Here in Kansas, the “Saudi Arabia of Wind,” economic benefits are way overstated; wind farms are built with little to no local labor, and require just a handful of technicians to operate. We’ve seen no real change in electricity prices either way.

        When the wind blows at its peak (nights in Jan-Mar), it’s not really needed. When wind generation is needed (afternoons in July-August), they’re barely turning or are parked. Thus, utilities need reliable, dispatchable peaking units, which means building new gas plants (as coal is now forbidden), driving ratepayer costs UP, not down.

        Don’t get me wrong — I like wind energy (and love solar energy). I wish I had a turbine or two on my property. But to say an intermittent source is the end-all solution to America’s energy needs, or that it’s cheaper than coal while glossing over its hidden stacked subsidies… that’s not an intellectually honest position.

  4. Help me understand, if the tax credit is 2+ cents, and is paid back 17 times, does that mean the value of wind is over 34 cents? Whatever the multiplier, if the value of wind energy is so good, why does the PTC need an extension? Should we deduct the cost of high voltage transmission construction driven by wind additions?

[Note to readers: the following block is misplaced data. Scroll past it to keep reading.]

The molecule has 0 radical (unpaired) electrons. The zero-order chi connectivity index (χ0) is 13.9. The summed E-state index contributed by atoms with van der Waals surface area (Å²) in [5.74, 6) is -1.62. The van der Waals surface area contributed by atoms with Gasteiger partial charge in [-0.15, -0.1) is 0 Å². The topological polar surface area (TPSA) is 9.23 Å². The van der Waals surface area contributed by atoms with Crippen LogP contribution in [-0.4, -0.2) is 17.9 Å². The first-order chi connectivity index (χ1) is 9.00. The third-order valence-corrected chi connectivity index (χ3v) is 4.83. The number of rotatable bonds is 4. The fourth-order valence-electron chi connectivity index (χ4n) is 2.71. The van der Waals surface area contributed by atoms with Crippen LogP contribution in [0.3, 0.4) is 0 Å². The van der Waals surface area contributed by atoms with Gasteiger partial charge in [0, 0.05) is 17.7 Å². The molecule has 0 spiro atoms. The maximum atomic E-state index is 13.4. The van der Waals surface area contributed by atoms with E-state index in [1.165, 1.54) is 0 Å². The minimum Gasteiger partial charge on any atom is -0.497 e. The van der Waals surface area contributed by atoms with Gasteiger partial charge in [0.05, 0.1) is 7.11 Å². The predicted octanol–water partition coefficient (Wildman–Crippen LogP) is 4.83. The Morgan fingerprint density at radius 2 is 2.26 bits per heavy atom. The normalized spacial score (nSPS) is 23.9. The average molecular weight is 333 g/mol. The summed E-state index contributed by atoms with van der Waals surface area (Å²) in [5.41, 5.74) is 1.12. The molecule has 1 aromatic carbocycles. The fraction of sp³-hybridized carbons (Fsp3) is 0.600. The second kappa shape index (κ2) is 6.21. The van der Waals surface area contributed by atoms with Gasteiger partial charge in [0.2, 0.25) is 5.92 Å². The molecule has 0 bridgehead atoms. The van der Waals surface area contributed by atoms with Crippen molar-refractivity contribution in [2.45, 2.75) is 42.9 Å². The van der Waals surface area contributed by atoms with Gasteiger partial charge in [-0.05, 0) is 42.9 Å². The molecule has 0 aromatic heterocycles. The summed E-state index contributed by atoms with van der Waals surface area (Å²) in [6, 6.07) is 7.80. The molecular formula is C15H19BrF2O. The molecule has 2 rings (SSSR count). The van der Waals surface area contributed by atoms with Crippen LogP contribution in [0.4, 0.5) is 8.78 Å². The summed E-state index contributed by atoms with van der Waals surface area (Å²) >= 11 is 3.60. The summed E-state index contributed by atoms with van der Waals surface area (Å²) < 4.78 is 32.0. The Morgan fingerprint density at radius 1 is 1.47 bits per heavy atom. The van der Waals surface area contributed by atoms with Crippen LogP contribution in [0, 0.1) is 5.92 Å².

5. Here’s a synopsis of a typical Anthropogenic Climate Change abatement project, Cape Wind Nantucket. This is the will be the first offshore wind turbine installation in the United States. Cost, $2.6 BILLON.

    This 120 wind turbine project is rated at 468 mw and will produce 143 mw after applying a capacity factor of 30.4 % (as computed the the University of Delaware) the time the wind actually blows, life cycle is 20 years therefore this project will produce 24.6 Terawatts life cycle. Insofar as this project located in an area which is enshrouded in fog 200, on average, days of the year a low wind velocity environment, a more realistic life cycle output would be 15 Terawatts.

    A combined cycle natural gas turbine plant studied by the DOE completed in 2010 is rated at 570 mw and produces 470 mw, capacity factor 85%. cost $311 MILLION. life cycle 35 years therefore this plant will produce 133 Terawatts life cycle.

    The contracted cost of the Cape Wind energy will be 23 cents a kilowatt hour (excluding tax credits, which are unlikely to last the length of the project), which is more than 50% higher than current average electricity prices in Massachusetts. the bay state is already the 4th most expensive state for electricity in the nation. Even if the tax credits are preserved, $940 million of the $1.6 billion contract represents costs above projections for the likely market price of conventional power. moreover, these costs are just the initial costs they are scheduled to rise by 3.5 percent annually for 15 years. by year 15 the rate will be $.38 per Kilowatt. Draw your own conclusions.